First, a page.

'Going Clear: Scientology and the Prison of Belief' – a controversial documentary by Oscar-winner Alex Gibney ('We Steal Secrets – the Story of Wikileaks', 2013; 'Enron – the Smartest Guys in the Room', 2005; 'Taxi to the Dark Side', 2007) will have its Croatian premiere as part of God, Help Us program at the 18th Motovun Film Festival!
The film that Indiewire calls a "shocking depiction of the demented scientology leaders" exposes the secrets of the Church of Scientology, while focusing on the allegations of emotional and often physical abuse carried out by its founder L. Ron Hubbard and his successor David Miscavige, as well as of dubious and often violent methods practiced by the Church leaders, ranging from blackmailing and stalking of current and former members to the controversial "thought-measuring" device – the E-meter. Only in its first month of release in the US, Going Clear was seen by 5.5 million people (making it HBO's documentary with the second highest viewer-ratings in the past decade), enraging scientologists around the world. To fight Gibney, festival organizers and distributors, they hired teams of lawyers and launched intensive PR campaigns.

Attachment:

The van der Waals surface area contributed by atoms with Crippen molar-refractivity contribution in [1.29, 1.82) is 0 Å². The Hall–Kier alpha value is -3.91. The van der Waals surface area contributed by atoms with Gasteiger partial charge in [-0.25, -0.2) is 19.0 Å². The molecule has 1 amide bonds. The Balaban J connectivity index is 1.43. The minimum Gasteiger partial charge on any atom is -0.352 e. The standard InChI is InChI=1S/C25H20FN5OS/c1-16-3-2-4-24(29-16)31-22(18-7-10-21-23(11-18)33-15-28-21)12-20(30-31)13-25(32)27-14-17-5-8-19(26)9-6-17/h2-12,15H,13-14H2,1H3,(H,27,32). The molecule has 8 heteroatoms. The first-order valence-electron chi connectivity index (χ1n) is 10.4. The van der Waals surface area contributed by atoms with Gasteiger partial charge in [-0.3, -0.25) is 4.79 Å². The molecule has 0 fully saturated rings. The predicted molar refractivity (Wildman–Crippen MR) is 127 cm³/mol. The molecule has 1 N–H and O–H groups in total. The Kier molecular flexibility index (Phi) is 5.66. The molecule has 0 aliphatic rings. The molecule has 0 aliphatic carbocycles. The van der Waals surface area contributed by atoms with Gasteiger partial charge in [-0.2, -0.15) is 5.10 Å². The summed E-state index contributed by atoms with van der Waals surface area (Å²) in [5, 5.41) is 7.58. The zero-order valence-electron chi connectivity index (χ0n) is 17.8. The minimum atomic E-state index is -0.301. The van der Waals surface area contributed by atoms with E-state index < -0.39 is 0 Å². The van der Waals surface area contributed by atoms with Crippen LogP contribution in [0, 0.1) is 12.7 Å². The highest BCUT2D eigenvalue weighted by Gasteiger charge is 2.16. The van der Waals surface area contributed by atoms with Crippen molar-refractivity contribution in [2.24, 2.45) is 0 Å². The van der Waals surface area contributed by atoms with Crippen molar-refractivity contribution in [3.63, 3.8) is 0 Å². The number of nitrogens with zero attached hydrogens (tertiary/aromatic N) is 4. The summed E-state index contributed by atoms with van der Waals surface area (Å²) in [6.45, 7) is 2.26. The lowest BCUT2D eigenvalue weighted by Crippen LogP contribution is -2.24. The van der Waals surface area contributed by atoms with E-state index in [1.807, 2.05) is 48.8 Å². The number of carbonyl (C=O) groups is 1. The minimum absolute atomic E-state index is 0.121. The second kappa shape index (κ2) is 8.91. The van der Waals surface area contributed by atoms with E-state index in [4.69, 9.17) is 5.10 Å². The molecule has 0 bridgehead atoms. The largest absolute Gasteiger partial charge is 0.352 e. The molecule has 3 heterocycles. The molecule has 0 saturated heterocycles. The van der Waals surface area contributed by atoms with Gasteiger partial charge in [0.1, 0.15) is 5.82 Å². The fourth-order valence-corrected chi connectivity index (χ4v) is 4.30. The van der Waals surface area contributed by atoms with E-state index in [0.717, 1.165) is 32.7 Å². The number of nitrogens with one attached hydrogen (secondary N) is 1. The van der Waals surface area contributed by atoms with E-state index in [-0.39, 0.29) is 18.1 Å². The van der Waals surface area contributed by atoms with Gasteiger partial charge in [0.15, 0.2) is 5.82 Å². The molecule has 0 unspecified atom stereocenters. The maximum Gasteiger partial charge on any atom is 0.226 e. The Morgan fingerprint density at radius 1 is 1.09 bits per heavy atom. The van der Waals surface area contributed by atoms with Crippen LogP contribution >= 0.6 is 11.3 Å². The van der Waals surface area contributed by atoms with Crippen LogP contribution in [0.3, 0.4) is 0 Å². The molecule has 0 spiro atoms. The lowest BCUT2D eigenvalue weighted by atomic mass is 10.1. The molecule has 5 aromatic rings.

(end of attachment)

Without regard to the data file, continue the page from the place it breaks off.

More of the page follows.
Gibney's film will be shown in our God, Help Us program that offers a selection of the best international documentaries dealing with religious extremism. It also includes the Danish-Somalian film Warriors From The North by Søren Steen Jespersen and Nasib Farah, about young Africans from Scandinavia who join the fundamentalist terrorist organization Al Shabaab; Oscar-winner Roger Ross Williams's God Loves Uganda, about ultraconservative American Christian missionaries who managed to lobby for the introduction of death penalty for homosexuals in Uganda; and Oscar-winner Lucy Walker's multiawarded film Devil's Playground, about the Amish facing the temptations of the "real world".
The program also contains Salma, a film by one of the best known and most awarded documentary film makers in the world, Kim Longinotto. It is a fascinating story about a girl from a Moslem village in Southern India, who, at the age of 13, tried to oppose the arranged marriage and continue her education. As a result, her family kept her locked in the cellar for 25 years, not allowing her to learn, read and write. Finally, they did force her to get married. Risking her own well-being and in spite of her family, husband and village, Salma became a reputed politician and the best known Tamil female poet. Salma Rajathi, who is also an acclaimed human rights activist and writer, will be a guest of Motovun Film Festival this year.